The big challenge of the third generation Korean chaebol leader

10/30/2020 00:52 GMT + 7

The leaders of large family conglomerates in Korea (chaebol) must do everything to counter the proverb ‘No one is rich in three families, no one is difficult for three generations’.

The leaders of the four largest corporations in Korea sat together at President Moon Jae In’s New Year reception on January 2, 2020. From left: SK Group Chairman Chey Tae Won, LG Group Chairman Koo Kwang Mo, Hyundai Motor Group Vice President Chung Eui Sun and Samsung Electronics Vice President Lee Jae Yong. Photo: Yonhap

Owners of Korean chaebol have outlined many sophisticated plans, complex shareholder structure networks to transfer the family business and maintain enormous wealth to the next generation.

After the death of Samsung Chairman Lee Kun Hee, eyes are on his only son, Samsung Electronics Vice President Lee Jae Yong. People are curious how Lee Jae Yong, 52, will pay his inheritance tax over 10 trillion won and take over the country’s most valuable company? Samsung’s total revenue is equivalent to one fifth of Korea’s GDP. Most of the revenue comes from the sale of chips and handsets.

The upheaval at Samsung also brought the new generation of Korean chaebol leaders to the spotlight. CEO Chung Sun Seop stated that Lee Jae Yong’s handling of the inheritance issue and leading Samsung Group amid the legal controversy surrounding him will set an important precedent for other chaebol preparing for succession. excess power.

Chung Eui Sun, heir to Hyundai Motor Corporation, was appointed Chairman earlier this month to replace his father, Chung Mong Koo. This is the first generation transfer in 20 years at Korea’s No. 2 corporation and the world’s 5th largest car manufacturer.

Mr. Chung, 49, has led the development of Genesis luxury cars and is committed to promoting hydrogen cars, electric vehicles and other mobility solutions in the future amid competition from the electric car company Tesla. acrimonious.

LG Group Chairman Koo Kwang Mo is also in the new wave of business leaders aged 40 to 50, who is brought to the front line thanks to his bloodline. The 42-year-old heiress took over the fourth largest corporation in South Korea from the late President Koo Bon Moo in June 2018. LG Group includes subsidiaries such as LG Electronics, LG Chem, LG Uplus, LG Household & Health Care.

All of these shifts come at a time when CEOs face a new era of challenges: one-hundred-year epidemic, trade disputes, rapidly changing technology.

Observers argue that third-generation chaebol leaders should adapt to the new business environment because they cannot run the company like their ancestors did in the 1960s and 1970s, when the first priority was to expand. tissue.

The founders of these conglomerates started out from the ruins of the Korean War of 1950-1953 and witnessed tremendous growth thanks to the government’s support in the 1960s and 1970s.

Several successful second-generation heirs, such as the late Samsung Chairman Lee Kun Hee, are noted for developing their father’s company into global brands, while also contributing to the rise of Korea. Nations to rise to the world’s 12th economy after a few decades.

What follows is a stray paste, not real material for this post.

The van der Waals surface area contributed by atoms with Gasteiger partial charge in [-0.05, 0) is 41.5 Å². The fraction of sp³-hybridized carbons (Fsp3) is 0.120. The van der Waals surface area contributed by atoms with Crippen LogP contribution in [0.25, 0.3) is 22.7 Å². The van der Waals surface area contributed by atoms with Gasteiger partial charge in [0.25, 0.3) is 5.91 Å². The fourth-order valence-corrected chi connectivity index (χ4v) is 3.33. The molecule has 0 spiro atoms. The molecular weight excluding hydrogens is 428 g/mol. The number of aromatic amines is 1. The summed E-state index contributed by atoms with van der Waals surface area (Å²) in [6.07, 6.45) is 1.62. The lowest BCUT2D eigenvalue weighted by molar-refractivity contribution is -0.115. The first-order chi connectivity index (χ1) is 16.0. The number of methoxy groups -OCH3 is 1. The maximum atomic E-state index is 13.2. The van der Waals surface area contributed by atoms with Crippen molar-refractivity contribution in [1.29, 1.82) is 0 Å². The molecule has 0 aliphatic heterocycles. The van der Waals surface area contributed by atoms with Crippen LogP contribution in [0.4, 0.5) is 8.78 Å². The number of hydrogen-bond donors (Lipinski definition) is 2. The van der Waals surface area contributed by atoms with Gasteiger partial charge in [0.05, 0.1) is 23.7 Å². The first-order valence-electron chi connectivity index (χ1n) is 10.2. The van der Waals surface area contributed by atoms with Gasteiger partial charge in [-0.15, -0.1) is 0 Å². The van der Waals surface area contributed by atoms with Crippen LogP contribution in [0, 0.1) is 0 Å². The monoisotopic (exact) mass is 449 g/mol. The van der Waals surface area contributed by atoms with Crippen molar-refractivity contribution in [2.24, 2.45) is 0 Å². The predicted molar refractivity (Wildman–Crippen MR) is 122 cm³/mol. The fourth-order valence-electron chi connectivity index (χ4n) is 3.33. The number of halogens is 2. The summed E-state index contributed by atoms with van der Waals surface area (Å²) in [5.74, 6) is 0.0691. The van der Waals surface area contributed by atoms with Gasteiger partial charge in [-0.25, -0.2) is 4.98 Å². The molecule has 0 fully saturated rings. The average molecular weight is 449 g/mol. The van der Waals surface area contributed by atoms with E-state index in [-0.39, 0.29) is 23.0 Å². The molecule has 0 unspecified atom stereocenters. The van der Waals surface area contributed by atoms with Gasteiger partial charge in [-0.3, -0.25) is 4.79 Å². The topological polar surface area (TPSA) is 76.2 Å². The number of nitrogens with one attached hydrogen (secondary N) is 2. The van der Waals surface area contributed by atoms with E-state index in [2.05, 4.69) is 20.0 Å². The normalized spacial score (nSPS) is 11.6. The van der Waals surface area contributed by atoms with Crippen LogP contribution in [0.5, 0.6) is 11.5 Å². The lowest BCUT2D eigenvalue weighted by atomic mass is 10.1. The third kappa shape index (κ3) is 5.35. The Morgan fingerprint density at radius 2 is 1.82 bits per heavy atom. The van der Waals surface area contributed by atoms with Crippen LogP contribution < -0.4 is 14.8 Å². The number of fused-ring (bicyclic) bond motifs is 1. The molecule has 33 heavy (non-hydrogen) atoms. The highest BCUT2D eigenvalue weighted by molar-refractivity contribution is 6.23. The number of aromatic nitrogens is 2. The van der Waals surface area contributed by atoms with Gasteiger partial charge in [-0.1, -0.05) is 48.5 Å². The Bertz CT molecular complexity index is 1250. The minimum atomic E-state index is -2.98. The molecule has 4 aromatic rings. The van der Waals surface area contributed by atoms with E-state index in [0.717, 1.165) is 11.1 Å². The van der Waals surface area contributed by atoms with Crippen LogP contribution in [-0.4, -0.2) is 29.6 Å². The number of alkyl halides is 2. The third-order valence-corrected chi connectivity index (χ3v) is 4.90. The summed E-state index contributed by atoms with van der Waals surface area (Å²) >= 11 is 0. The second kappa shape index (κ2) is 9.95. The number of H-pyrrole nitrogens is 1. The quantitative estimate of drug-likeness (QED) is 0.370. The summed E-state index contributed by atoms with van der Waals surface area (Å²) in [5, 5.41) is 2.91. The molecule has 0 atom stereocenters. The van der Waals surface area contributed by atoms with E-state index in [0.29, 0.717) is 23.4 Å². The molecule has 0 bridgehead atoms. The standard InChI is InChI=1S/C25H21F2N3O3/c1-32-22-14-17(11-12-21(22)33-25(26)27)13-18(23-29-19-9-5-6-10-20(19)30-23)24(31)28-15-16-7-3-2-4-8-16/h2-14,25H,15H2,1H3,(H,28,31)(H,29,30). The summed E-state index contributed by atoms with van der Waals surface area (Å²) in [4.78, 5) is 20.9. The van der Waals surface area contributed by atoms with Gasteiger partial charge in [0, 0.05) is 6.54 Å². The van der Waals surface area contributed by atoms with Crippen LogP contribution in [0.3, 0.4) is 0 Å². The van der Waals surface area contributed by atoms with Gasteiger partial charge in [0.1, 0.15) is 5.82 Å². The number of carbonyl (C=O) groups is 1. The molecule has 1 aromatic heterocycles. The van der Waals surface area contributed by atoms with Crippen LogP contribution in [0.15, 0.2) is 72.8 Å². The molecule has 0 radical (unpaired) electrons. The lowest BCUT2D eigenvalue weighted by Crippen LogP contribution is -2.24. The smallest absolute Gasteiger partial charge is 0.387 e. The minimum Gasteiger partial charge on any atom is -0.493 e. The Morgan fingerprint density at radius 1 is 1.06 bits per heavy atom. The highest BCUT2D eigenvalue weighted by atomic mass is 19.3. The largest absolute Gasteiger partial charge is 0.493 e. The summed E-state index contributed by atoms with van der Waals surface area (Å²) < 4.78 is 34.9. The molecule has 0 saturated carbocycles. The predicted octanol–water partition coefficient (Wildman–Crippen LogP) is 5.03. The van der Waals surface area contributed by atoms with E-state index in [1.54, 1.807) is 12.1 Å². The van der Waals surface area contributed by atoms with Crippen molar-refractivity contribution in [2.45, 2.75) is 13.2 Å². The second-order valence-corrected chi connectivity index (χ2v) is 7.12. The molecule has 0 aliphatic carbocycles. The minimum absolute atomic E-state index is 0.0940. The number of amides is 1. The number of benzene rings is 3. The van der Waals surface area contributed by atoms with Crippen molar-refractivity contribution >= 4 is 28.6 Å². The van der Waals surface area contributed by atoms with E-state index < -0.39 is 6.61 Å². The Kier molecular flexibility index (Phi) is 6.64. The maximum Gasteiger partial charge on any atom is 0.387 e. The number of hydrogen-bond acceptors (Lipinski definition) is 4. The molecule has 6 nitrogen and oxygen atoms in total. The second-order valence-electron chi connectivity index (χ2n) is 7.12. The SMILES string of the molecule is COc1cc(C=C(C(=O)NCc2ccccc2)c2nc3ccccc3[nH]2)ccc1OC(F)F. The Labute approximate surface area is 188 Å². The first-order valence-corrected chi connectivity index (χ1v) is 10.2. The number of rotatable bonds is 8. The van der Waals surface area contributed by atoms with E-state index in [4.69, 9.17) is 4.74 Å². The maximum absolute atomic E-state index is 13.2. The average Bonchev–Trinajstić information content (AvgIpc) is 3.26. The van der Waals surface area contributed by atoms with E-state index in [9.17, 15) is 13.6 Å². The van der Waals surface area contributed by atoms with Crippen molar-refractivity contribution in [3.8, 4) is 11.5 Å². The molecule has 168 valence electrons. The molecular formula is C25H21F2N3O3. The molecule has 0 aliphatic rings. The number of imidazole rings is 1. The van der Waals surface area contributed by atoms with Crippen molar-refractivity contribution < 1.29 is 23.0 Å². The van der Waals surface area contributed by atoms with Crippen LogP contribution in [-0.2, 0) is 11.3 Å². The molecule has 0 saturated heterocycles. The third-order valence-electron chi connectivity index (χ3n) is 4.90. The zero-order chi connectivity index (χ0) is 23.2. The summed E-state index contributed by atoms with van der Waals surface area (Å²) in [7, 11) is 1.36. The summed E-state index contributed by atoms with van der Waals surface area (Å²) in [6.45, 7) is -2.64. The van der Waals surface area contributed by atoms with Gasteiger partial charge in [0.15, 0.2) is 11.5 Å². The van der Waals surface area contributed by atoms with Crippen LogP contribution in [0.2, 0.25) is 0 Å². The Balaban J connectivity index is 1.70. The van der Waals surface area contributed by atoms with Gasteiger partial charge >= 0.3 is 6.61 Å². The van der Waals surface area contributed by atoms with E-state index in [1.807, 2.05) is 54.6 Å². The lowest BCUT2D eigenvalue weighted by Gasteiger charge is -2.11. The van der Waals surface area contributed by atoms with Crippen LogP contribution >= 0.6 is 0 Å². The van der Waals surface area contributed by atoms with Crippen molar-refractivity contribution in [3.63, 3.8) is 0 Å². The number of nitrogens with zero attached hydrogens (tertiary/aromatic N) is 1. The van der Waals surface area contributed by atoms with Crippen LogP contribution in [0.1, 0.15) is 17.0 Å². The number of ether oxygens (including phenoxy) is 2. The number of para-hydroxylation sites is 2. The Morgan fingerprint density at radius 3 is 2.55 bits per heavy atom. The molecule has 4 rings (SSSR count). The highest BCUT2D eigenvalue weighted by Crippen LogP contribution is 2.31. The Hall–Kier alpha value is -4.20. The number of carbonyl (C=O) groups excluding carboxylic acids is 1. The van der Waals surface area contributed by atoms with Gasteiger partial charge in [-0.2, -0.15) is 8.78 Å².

The current third generation leader faces the daunting task of maintaining market leadership as well as fostering new growth engines for future survival.

A key figure in the world’s largest smartphone and memory chip maker, Lee Jae Yong is committed to expanding investments in chips, artificial intelligence, and 5G. Meanwhile, in January, Hyundai Motor Chairman Eui Sun also announced plans to invest 100 trillion won over the next five years to expand the electric vehicle line and develop self-driving car technology.

With the public’s growing awareness of corporate community responsibility and shareholder value, observers say the new generation of leaders must also shoulder the responsibility of reforming the board to generate growth. lasting. According to senior researcher Ahn Sang Hee of the Daishin Institute of Economic Research, it took Samsung some time to implement model reform due to inheritance tax issues and other pending bills related to inheritance plan. Hyndai Motor is also expected to reform the structure to strengthen the position of the new chairman.

In addition, Mr. Lee Jae Yong has two more trials waiting ahead because of his role in the controversial merger between subsidiaries and accounting fraud. Mr. Eui Sun does not have a large stake in Hyndai Mobis, which is seen as the key to controlling the group.

As domestic giants have been harshly condemned for their shady association with politics and fierce competition in key areas, new leaders are called to change their corporate culture and philosophy to survive. in. “The business structure and business portfolio may not change boldly under the new leadership, but the management style and culture should be changed to suit the new business environment,” said Mr. Chung Sun Seop. review. “The biggest challenge for third-generation chaebol leaders is to change the image from those who are” golden spooned “to real entrepreneurs with real business achievements.

Du Lam (According to Yonhap)

'Crown Prince' Lee Jae Yong does not take over Samsung easily

‘Crown Prince’ Lee Jae Yong does not take over Samsung easily

After Chairman Lee Kun Hee passed away, the tallest chair at Samsung remained empty.


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